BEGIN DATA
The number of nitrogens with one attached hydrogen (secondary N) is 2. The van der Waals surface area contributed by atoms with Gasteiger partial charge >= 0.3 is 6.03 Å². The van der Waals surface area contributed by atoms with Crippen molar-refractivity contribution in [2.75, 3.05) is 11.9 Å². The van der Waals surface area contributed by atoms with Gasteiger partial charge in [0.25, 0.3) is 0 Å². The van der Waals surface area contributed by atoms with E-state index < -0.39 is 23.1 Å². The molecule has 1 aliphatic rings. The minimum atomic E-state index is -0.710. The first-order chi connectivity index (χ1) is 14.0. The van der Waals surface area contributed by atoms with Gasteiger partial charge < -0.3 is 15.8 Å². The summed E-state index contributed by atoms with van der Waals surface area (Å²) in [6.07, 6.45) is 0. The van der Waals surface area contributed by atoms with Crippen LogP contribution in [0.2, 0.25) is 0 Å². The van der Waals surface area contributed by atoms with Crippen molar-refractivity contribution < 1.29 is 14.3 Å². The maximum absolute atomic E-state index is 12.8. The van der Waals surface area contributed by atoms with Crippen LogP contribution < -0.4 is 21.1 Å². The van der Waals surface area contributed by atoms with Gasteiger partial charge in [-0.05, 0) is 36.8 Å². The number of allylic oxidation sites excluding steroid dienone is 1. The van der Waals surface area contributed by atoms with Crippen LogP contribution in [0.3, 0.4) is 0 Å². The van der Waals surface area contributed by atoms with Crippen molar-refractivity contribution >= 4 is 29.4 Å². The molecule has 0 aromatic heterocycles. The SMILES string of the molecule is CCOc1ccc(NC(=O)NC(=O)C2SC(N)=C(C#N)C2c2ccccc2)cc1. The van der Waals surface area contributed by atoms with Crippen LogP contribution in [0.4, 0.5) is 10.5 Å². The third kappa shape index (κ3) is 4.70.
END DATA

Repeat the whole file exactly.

The number of nitrogens with one attached hydrogen (secondary N) is 2. The van der Waals surface area contributed by atoms with Gasteiger partial charge >= 0.3 is 6.03 Å². The van der Waals surface area contributed by atoms with Crippen molar-refractivity contribution in [2.75, 3.05) is 11.9 Å². The van der Waals surface area contributed by atoms with Gasteiger partial charge in [0.25, 0.3) is 0 Å². The van der Waals surface area contributed by atoms with E-state index < -0.39 is 23.1 Å². The molecule has 1 aliphatic rings. The minimum atomic E-state index is -0.710. The first-order chi connectivity index (χ1) is 14.0. The van der Waals surface area contributed by atoms with Gasteiger partial charge < -0.3 is 15.8 Å². The summed E-state index contributed by atoms with van der Waals surface area (Å²) in [6.07, 6.45) is 0. The van der Waals surface area contributed by atoms with Crippen LogP contribution in [0.2, 0.25) is 0 Å². The van der Waals surface area contributed by atoms with Crippen molar-refractivity contribution < 1.29 is 14.3 Å². The maximum absolute atomic E-state index is 12.8. The van der Waals surface area contributed by atoms with Crippen LogP contribution < -0.4 is 21.1 Å². The van der Waals surface area contributed by atoms with Gasteiger partial charge in [-0.05, 0) is 36.8 Å². The number of allylic oxidation sites excluding steroid dienone is 1. The van der Waals surface area contributed by atoms with Crippen LogP contribution in [0.3, 0.4) is 0 Å². The van der Waals surface area contributed by atoms with Crippen molar-refractivity contribution >= 4 is 29.4 Å². The molecule has 0 aromatic heterocycles. The SMILES string of the molecule is CCOc1ccc(NC(=O)NC(=O)C2SC(N)=C(C#N)C2c2ccccc2)cc1. The van der Waals surface area contributed by atoms with Crippen LogP contribution in [0.4, 0.5) is 10.5 Å². The third kappa shape index (κ3) is 4.70.